Sacrifice and Offering
Mark 12:41-44 tells us the story of when Jesus was ‘people watching’ in the temple and he noticed someone who everyone else missed.
He saw an unnamed woman, a widow, slip two small coins into the offering slot, then watched as she left quietly.
Jesus not only saw her, but he saw what she had left back at home – nothing.
By that simple act, she had said thanks to God for her life and thanks for her church. She had literally given everything she had to ensure it kept going. She put her personal future on the line with her sacrificial gift.
Jesus noticed her and most importantly her heart. Jesus commended her to his disciples and contrasted her to those more visible and who made more noise with their offerings.
Jesus, who himself at Christmas, slipped quietly down to earth as a baby (well maybe not so quietly). Jesus, who like the woman he saw that nobody else saw, gave all he had to live on. In fact, his last breath, to forgive, reconcile and save the world, including us, from ourselves.
I think there is much in that little moment that speaks to us right now.
To bishops and ‘hierarchy’ (I dislike that word), to women and men, to those favouring the ordination of women and to those who don’t, to those who feel connected and to those who feel marginalised in the LCA right now.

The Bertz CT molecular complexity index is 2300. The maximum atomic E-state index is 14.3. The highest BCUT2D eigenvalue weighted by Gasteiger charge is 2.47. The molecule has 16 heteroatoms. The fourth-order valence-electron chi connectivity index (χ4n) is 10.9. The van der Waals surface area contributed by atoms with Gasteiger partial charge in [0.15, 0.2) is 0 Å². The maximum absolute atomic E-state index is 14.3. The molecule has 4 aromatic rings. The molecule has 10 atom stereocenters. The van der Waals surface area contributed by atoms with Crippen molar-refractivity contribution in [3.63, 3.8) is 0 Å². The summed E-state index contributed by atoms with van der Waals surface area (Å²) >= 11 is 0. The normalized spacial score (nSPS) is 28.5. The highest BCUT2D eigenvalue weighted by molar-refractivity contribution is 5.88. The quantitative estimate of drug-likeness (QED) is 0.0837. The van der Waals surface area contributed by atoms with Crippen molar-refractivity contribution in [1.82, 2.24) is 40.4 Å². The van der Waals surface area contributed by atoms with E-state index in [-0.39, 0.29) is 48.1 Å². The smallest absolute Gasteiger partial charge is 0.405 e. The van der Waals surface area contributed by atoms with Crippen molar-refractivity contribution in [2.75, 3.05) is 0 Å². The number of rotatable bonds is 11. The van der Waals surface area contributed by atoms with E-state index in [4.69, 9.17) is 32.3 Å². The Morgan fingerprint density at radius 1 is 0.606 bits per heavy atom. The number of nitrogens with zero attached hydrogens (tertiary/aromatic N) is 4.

I am not going to tell you what you need to discover and hear in that gospel, but I hope you will discover both its comfort and its challenge to us about faith, sacrifice, love, trust, gratitude, church, discipleship and a whole lot more.
This also happened to be the gospel on Remembrance Day, when we pondered on the sacrifices, big and small, of men and women, known and unknown. Those killed in active service and civilian victims, for our peace.
Right now, God wants to start drawing our attention to what our noisy, busy, anxious and conflicted world easily overlooks – the baby in the manger. Who he is, what he came to be and do, and the sacrifice he would make.
Christmas will remind this bishop he is not here to save the church, but simply to serve the church as a sacrifice of thanks and love in ways seen and unseen.
God bless you as you take time to focus on the one who the world forgets, but who matters most in life and death, and whose sacrifice says how much you matter to him.
God bless all of us as we think about how to say thank you for that.
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